This fractal is an extension of Mr. Stolyarov’s artistic style of Abstract Orderism, whose goal is the creation of abstract objects that are appealing by virtue of their geometric intricacy — a demonstration of the order that man can both discover in the universe and bring into existence through his own actions and applications of the laws of nature.

Fractal art is based on the idea of the spontaneous order – which is pivotal in economics, culture, and human civilization itself. Now, using computer technology, spontaneous orders can be harnessed in individual art works as well.

See the index of Mr. Stolyarov’s art works.

Happy New Years – Space Painting by Ekaterinya Vladinakova

Happy New Years – Space Painting by Ekaterinya Vladinakova

Ekaterinya Vladinakova


“Happy New Years” by Ekaterinya Vladinakova

Left-click on the image for a fuller view. You can also download this painting (3265 by 5000 pixels) here.

Happy New Years – indefinitely many of them! As we celebrate the arrival of 2019, we can find great inspiration in this painting by Ekaterinya Vladinakova. May we someday stand on worlds such as this distant cratered planet and observe nebulas like this one in glorious color.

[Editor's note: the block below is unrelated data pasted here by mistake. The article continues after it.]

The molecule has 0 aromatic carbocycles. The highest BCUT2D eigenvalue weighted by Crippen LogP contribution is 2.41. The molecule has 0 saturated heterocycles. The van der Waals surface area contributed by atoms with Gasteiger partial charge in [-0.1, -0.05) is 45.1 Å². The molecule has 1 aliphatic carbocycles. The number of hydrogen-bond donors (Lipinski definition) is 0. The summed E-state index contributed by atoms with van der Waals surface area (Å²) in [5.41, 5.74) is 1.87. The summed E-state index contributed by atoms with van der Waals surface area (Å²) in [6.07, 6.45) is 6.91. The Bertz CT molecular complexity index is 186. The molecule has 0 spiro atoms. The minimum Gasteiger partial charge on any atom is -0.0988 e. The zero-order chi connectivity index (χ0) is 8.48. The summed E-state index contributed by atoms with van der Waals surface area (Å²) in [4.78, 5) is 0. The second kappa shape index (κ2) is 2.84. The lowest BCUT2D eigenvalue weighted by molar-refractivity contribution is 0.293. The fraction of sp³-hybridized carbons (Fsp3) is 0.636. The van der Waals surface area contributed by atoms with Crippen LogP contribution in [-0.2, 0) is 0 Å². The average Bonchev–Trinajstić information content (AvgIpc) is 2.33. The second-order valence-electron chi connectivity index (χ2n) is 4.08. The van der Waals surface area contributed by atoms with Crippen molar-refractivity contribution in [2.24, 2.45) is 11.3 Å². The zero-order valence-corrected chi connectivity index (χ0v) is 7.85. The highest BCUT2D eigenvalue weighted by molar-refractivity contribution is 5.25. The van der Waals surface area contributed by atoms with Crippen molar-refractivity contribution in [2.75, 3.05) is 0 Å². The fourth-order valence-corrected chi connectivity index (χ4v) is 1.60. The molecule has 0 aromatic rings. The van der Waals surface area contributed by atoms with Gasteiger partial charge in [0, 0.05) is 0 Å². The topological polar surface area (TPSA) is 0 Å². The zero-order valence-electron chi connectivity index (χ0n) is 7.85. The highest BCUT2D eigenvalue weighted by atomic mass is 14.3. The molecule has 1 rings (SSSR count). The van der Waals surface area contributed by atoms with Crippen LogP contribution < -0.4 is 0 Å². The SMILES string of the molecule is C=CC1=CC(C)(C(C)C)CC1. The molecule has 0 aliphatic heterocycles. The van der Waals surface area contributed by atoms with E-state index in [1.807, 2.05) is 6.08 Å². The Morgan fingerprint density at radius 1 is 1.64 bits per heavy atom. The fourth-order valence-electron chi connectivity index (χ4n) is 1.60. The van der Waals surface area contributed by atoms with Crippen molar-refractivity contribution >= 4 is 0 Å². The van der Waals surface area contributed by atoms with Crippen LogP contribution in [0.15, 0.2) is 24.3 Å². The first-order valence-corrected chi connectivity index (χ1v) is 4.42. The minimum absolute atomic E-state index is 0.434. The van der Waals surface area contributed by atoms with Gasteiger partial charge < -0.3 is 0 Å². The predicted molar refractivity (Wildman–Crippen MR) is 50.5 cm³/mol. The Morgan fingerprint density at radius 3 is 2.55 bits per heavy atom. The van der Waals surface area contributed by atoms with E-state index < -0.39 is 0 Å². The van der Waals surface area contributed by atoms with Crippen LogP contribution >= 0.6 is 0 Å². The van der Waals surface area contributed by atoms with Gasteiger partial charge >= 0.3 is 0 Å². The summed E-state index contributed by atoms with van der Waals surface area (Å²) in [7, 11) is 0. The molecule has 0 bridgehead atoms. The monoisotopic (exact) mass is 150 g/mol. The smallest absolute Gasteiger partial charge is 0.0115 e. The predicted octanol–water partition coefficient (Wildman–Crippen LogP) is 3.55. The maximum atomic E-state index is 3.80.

Ekaterinya Vladinakova is an accomplished digital painter. See her gallery here and her DeviantArt page here.

Mountain in the Jungle: Habitable Exomoon – Painting by Ekaterinya Vladinakova

Mountain in the Jungle: Habitable Exomoon – Painting by Ekaterinya Vladinakova

Ekaterinya Vladinakova


“Mountain in the Jungle: Habitable Exomoon” by Ekaterinya Vladinakova

Left-click on the image for a fuller view. You can also download this painting (5000 by 2636 pixels) here.

The terraformed surface of an exomoon – another illustration by Ekaterinya Vladinakova of the lush worlds that can be created as a result of our species’ colonization of the cosmos. Let humanity venture forth to both discover and create such splendid new environments!

Ekaterinya Vladinakova is an accomplished digital painter. See her gallery here and her DeviantArt page here.

“To Venus and Mars” by Rodney Rawlings – Sandra Flores-Strand, Mezzosoprano